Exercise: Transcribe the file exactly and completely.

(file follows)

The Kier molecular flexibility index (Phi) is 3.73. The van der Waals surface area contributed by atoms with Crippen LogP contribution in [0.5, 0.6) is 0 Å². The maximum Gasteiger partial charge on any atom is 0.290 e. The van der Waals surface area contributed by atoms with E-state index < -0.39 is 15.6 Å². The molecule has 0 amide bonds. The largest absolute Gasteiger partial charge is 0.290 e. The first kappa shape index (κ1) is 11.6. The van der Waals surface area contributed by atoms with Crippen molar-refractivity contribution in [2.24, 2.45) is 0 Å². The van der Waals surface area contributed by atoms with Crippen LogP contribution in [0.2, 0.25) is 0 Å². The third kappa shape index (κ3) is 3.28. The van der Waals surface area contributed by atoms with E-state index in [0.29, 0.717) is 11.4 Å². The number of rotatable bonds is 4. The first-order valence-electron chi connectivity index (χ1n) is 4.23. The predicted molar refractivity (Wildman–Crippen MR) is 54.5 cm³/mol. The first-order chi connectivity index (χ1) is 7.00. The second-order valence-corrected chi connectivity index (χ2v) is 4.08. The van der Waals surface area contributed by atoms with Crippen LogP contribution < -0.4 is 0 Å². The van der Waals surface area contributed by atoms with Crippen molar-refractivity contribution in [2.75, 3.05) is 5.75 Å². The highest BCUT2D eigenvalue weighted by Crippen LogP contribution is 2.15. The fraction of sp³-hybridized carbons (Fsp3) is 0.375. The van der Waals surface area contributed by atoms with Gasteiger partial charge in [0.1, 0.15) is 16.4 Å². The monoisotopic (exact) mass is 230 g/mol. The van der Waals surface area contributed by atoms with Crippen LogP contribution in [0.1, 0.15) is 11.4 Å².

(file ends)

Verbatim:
The Kier molecular flexibility index (Phi) is 3.73. The van der Waals surface area contributed by atoms with Crippen LogP contribution in [0.5, 0.6) is 0 Å². The maximum Gasteiger partial charge on any atom is 0.290 e. The van der Waals surface area contributed by atoms with E-state index < -0.39 is 15.6 Å². The molecule has 0 amide bonds. The largest absolute Gasteiger partial charge is 0.290 e. The first kappa shape index (κ1) is 11.6. The van der Waals surface area contributed by atoms with Crippen molar-refractivity contribution in [2.24, 2.45) is 0 Å². The van der Waals surface area contributed by atoms with Crippen LogP contribution in [0.2, 0.25) is 0 Å². The third kappa shape index (κ3) is 3.28. The van der Waals surface area contributed by atoms with E-state index in [0.29, 0.717) is 11.4 Å². The number of rotatable bonds is 4. The first-order valence-electron chi connectivity index (χ1n) is 4.23. The predicted molar refractivity (Wildman–Crippen MR) is 54.5 cm³/mol. The first-order chi connectivity index (χ1) is 7.00. The second-order valence-corrected chi connectivity index (χ2v) is 4.08. The van der Waals surface area contributed by atoms with Crippen LogP contribution < -0.4 is 0 Å². The van der Waals surface area contributed by atoms with Crippen molar-refractivity contribution in [2.75, 3.05) is 5.75 Å². The highest BCUT2D eigenvalue weighted by Crippen LogP contribution is 2.15. The fraction of sp³-hybridized carbons (Fsp3) is 0.375. The van der Waals surface area contributed by atoms with Gasteiger partial charge in [0.1, 0.15) is 16.4 Å². The monoisotopic (exact) mass is 230 g/mol. The van der Waals surface area contributed by atoms with Crippen LogP contribution in [0.1, 0.15) is 11.4 Å².